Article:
MILAN – A counseling service to support students after October 7

A counseling service to reflect and exchange with others on the impact that the October 7 had on our lives. It’s the “Resilience Desk, first opened in late February in Milan for students, parents, and teachers of the Jewish Community’s school. A tool “to support the community in the face of a completely unprecedented situation,” Dalia Gubbay, school council member of the Community, said to Pagine Ebraiche. “The desk is the continuation of the emergency psychology project launched in November, thanks to the support of Fondazione Scuola (School Foundation), in order to face the discomfort and the emotions tied to the conflict together with the students from different classes,” emphasized Gubbay. The project is entrusted to Fabio Sbattella, psychologist, psychotherapist, and professor at the Catholic University of Milan, who, together with his team, followed students, teachers, and parents on a path of dialogue.
October 7, explained Sbattella to Pagine Ebraiche, “represented the overturning of the sense of security felt, not only in Israel, but also in the Jewish community in Milan. As outsiders, we have seen the sense of profound identity between those who are here and those who are in Israel. The very vivid sensation of belonging to a common history.” A tragic one, in this case.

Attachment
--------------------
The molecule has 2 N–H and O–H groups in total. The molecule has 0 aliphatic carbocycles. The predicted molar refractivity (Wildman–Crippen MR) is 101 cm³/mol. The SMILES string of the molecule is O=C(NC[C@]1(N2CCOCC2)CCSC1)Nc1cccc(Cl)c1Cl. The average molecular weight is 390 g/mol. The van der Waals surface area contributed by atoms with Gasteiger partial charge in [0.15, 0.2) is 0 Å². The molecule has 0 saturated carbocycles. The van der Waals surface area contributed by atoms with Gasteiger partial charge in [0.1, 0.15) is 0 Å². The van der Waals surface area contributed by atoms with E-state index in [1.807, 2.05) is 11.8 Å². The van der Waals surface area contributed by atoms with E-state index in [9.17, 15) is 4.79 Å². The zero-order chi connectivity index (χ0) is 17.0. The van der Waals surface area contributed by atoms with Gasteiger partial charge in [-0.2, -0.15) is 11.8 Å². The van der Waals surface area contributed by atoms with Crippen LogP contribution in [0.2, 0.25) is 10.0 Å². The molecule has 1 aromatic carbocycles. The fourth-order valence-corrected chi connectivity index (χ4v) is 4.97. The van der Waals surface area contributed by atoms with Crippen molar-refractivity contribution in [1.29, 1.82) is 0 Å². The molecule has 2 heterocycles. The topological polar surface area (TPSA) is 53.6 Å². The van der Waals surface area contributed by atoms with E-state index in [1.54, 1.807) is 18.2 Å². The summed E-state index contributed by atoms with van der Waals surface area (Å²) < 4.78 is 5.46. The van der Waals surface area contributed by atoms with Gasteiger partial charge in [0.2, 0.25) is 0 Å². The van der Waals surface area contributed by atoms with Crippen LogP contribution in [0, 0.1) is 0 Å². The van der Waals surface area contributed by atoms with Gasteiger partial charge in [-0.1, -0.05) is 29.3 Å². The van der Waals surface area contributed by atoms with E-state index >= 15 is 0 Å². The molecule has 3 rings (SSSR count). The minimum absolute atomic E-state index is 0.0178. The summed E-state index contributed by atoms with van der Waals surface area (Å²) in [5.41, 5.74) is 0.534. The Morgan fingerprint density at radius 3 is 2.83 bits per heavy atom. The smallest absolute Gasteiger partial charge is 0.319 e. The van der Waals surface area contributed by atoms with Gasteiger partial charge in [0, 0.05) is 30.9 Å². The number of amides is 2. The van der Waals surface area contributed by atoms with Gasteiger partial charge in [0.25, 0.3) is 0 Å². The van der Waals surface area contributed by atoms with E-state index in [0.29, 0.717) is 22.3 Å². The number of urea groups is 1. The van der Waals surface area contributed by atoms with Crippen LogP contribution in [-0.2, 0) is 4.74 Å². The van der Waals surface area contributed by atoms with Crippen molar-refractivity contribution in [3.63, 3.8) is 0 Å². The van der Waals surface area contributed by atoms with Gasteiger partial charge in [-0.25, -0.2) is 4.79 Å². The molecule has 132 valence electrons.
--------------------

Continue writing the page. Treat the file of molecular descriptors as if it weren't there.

“War always brings anguish and destruction along with it. In this case, we have registered the young people’s upset and their disbelief towards the sensation of being little understood outside of the community itself. The pain of witnessing to widespread adherence to Palestinian propaganda and the cognitive disorientation in the face of all these emotions.” The psychologist pointed out how all these months’ work has mostly been on “listening to their impressions without judging. A way to counter the sense of isolation.” Collective moments have been created to share emotions, and that has also helped. “Hearing fellow students have also felt similar sensations helps overcoming the feeling of confusion, of being wrong, or the shame of one’s pain or anger.” The Resilience Desk’s efforts over this matter will continue until the end of the school year and it is open to students, parents, and school’s staff. “Unfortunately, the effects of October 7 are still present to this day, and we will keep on feeling them,” concluded Gubbay.

Translation by Gianluca Toscano, revised by Francesca Galiazzo, students at the Secondary School of Modern Languages for Interpreters and Translators of the University of Trieste, interns at the newspaper office of the Union of the Italian Jewish Communities – Pagine Ebraiche.